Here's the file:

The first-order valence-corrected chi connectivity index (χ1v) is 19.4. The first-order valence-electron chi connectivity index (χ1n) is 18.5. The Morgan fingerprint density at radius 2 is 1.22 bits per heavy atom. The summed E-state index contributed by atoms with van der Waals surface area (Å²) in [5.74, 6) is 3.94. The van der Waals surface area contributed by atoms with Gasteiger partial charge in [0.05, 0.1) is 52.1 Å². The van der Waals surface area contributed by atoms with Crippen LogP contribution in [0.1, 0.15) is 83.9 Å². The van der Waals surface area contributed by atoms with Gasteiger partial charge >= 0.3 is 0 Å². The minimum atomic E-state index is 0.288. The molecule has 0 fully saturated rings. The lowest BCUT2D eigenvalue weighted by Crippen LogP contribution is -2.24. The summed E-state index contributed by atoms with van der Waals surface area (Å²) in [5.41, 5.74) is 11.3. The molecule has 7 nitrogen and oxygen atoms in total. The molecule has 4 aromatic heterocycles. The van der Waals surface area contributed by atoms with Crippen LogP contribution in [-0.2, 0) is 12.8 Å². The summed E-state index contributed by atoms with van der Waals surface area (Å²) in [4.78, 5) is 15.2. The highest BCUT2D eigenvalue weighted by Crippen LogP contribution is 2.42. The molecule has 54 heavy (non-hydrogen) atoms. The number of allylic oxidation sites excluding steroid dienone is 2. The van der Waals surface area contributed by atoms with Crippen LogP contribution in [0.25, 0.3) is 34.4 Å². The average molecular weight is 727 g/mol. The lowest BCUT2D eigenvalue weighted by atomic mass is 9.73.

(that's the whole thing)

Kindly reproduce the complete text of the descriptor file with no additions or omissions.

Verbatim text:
The first-order valence-corrected chi connectivity index (χ1v) is 19.4. The first-order valence-electron chi connectivity index (χ1n) is 18.5. The Morgan fingerprint density at radius 2 is 1.22 bits per heavy atom. The summed E-state index contributed by atoms with van der Waals surface area (Å²) in [5.74, 6) is 3.94. The van der Waals surface area contributed by atoms with Gasteiger partial charge in [0.05, 0.1) is 52.1 Å². The van der Waals surface area contributed by atoms with Crippen LogP contribution in [0.1, 0.15) is 83.9 Å². The van der Waals surface area contributed by atoms with Gasteiger partial charge >= 0.3 is 0 Å². The minimum atomic E-state index is 0.288. The molecule has 0 fully saturated rings. The lowest BCUT2D eigenvalue weighted by Crippen LogP contribution is -2.24. The summed E-state index contributed by atoms with van der Waals surface area (Å²) in [5.41, 5.74) is 11.3. The molecule has 7 nitrogen and oxygen atoms in total. The molecule has 4 aromatic heterocycles. The van der Waals surface area contributed by atoms with Crippen LogP contribution in [-0.2, 0) is 12.8 Å². The summed E-state index contributed by atoms with van der Waals surface area (Å²) in [4.78, 5) is 15.2. The highest BCUT2D eigenvalue weighted by Crippen LogP contribution is 2.42. The molecule has 54 heavy (non-hydrogen) atoms. The number of allylic oxidation sites excluding steroid dienone is 2. The van der Waals surface area contributed by atoms with Crippen LogP contribution in [0.25, 0.3) is 34.4 Å². The average molecular weight is 727 g/mol. The lowest BCUT2D eigenvalue weighted by atomic mass is 9.73.